All achievers

Murray Gell-Mann, Ph.D.

Nobel Prize in Physics

I loved the idea of structure in the world — and the power of theory — from a very early age. I was very excited at discovering relationships among things. So many people just look at facts as disconnected objects. There is an intricate pattern or interrelationship among things.

Murray Gell-Mann was born in New York City. His father was an immigrant from Czernowitz, an ancient city that was then part of the Austro-Hungarian Empire and is now known as Chernivtsi, Ukraine. The elder Gell-Mann struggled to support his family during the Great Depression but managed to instill in his son an intense interest in science and mathematics.

Murray Gell-Mann’s parents, Jewish immigrants from the Austro-Hungarian Empire, Arthur Gell-Mann and Pauline Reichstein; the young Murray in Manhattan. Murray Gell-Mann was born on September 15, 1929 in New York City.

An academic prodigy, young Murray Gell-Mann was an enthusiastic student with wide-ranging interests. At seven he first tried to teach himself calculus; he was only ten when he delved into Finnegans Wake, the notoriously obscure masterpiece of the Irish novelist James Joyce. By his own account, the one subject in which young Gell-Mann did poorly was a high school course in physics. Nevertheless, he graduated from the city’s Columbia Grammar and Preparatory School as class valedictorian and won a scholarship to Yale University at the age of 15. Although his passion at the time lay in linguistics and archeology, his father urged him to choose a major in the sciences.

Gell-Mann at Yale. He entered Yale University at age 15, earned a B.S. in physics in 1948 and acquired a Ph.D. at the Massachusetts Institute of Technology in 1951 at 21.

On a whim, he said, he decided to major in physics and soon became captivated by the subject. He acquired his Ph.D. in physics from the Massachusetts Institute of Technology at age 21. After a term at the prestigious Institute for Advanced Study at Princeton, he joined the faculty of the University of Chicago. From the early ’50s, Gell-Mann’s work centered on the field of particle physics, the study of the smallest objects that make up the known universe. In the 1950s, the new particle accelerators detected exotic particles of cosmic radiation, such as kaons and hyperons, whose behavior defied expectation, decaying more slowly than other particles for reasons physics found inexplicable. Murray Gell-Mann dubbed this quality “strangeness” and suggested that particles be assigned a strangeness number, to be evaluated alongside the more accepted parameters of electrical charge and mass.

Murray Gell-Mann in the classroom at Caltech. In 1952, Gell-Mann joined the Institute for Nuclear Studies at the University of Chicago. The following year, he introduced the concept of “strangeness,” a quantum property. Gell-Mann joined the faculty of the California Institute of Technology in Pasadena in 1955. (Photo by J. R. Eyerman)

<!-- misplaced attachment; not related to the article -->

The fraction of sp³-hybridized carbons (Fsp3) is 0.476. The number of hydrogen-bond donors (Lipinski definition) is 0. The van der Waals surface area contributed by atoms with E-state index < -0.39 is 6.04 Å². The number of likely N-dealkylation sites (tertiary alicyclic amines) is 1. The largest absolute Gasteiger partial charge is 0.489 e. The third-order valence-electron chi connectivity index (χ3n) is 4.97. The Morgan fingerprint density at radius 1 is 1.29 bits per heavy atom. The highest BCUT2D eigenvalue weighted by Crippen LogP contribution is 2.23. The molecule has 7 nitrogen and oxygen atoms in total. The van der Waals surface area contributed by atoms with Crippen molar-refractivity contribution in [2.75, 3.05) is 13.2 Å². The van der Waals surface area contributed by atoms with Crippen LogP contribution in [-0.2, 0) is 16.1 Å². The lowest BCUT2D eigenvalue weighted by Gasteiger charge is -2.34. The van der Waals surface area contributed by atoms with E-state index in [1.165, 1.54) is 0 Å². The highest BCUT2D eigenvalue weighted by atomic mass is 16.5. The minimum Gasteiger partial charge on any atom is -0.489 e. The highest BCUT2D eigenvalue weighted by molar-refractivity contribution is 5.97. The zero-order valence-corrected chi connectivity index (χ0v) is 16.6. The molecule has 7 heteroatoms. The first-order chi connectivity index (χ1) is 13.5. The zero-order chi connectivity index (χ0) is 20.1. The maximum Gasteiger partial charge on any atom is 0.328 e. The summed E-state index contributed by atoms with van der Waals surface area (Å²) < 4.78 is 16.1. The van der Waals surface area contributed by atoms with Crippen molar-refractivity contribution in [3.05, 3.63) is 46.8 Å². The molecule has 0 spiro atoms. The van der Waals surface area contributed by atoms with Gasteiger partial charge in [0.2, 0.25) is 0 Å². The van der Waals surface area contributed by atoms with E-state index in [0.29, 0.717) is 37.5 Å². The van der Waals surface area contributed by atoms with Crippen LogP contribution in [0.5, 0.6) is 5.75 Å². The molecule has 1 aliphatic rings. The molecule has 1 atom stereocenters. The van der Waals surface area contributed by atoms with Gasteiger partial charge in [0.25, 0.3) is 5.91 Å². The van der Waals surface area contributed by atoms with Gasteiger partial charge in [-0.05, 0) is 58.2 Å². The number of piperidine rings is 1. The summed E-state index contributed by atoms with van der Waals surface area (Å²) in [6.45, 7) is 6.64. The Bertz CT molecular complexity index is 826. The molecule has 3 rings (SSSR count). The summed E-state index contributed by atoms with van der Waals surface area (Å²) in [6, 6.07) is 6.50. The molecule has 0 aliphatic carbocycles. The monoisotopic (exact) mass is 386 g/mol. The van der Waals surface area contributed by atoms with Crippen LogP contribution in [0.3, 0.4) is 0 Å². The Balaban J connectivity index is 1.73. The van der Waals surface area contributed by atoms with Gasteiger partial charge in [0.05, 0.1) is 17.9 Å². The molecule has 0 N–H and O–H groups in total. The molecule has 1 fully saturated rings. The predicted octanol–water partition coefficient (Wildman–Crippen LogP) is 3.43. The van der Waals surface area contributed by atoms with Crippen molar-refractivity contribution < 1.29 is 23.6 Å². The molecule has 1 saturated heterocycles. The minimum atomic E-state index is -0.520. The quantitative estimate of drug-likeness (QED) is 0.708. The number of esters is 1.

In 1955, Gell-Mann moved to the California Institute of Technology (Caltech) and within a year was appointed full professor. At 30, he was the youngest full professor in the institute’s distinguished history. Caltech was to remain his base of operations for the next 38 years. The same year, he married J. Margaret Dow, a British archaeologist. The couple had two children before Mrs. Gell-Mann’s untimely death in 1981.

By the 1960s, nearly 100 different particles had been discovered in the nucleus of the atom, and the function and relation of these particles had become a morass of conjecture, characterized by some physicists as a “particle zoo.” Gell-Mann found that by classifying the known particles by their electrical charge and “strangeness” number, they could be usefully classed in octets, or categories of eight, a system he called “the eightfold way.” The widely read Gell-Mann derived this term from the Buddhist conception of the “eightfold path” of virtuous living. Within this otherwise perfect pattern, he noted an empty spot, for which no particle had been discovered. Extrapolating from the rest of the eightfold pattern, Gell-Mann estimated the charge, strangeness and mass of an as yet unobserved particle, one he named “Omega-minus.” In 1964, particle researchers detected a particle corresponding almost exactly to Gell-Mann’s description. Gell-Mann’s theory had been entirely validated.

Murray Gell-Mann and Yuval Ne’eman, the Israeli theoretical physicist, soldier and statesman. In 1961, Gell-Mann and Ne’eman independently discovered the quark model. On February 1, 1964, a paper authored by Gell-Mann appeared in Physics Letters, informing the world about the concept of quarks. It brought order to subatomic realm.

Meanwhile, Gell-Mann had been exploring the process that created this extremely regular pattern in the properties of subatomic particles. He proposed that all the particles in the nucleus, including the proton and neutron, were composed of still smaller components holding a fractional charge. He called these particles “quarks,” a nonsense word he had come across in Finnegans Wake. The quarks, he posited, were governed by forces expressed through the exchange of “gluons.”

Gell-Mann’s fanciful names for the elementary particles attracted amused attention in the popular press. The notion of a fractional charge was a difficult one for many physicists to accept. Skeptics seized on a chance remark of Gell-Mann’s to assert that not even he believed the quarks actually existed, that their existence was purely hypothetical. In fact, Gell-Mann was convinced of the reality of his undetected particles; he believed they lay embedded within the protons and neutrons of ordinary atoms, where they could not be easily observed.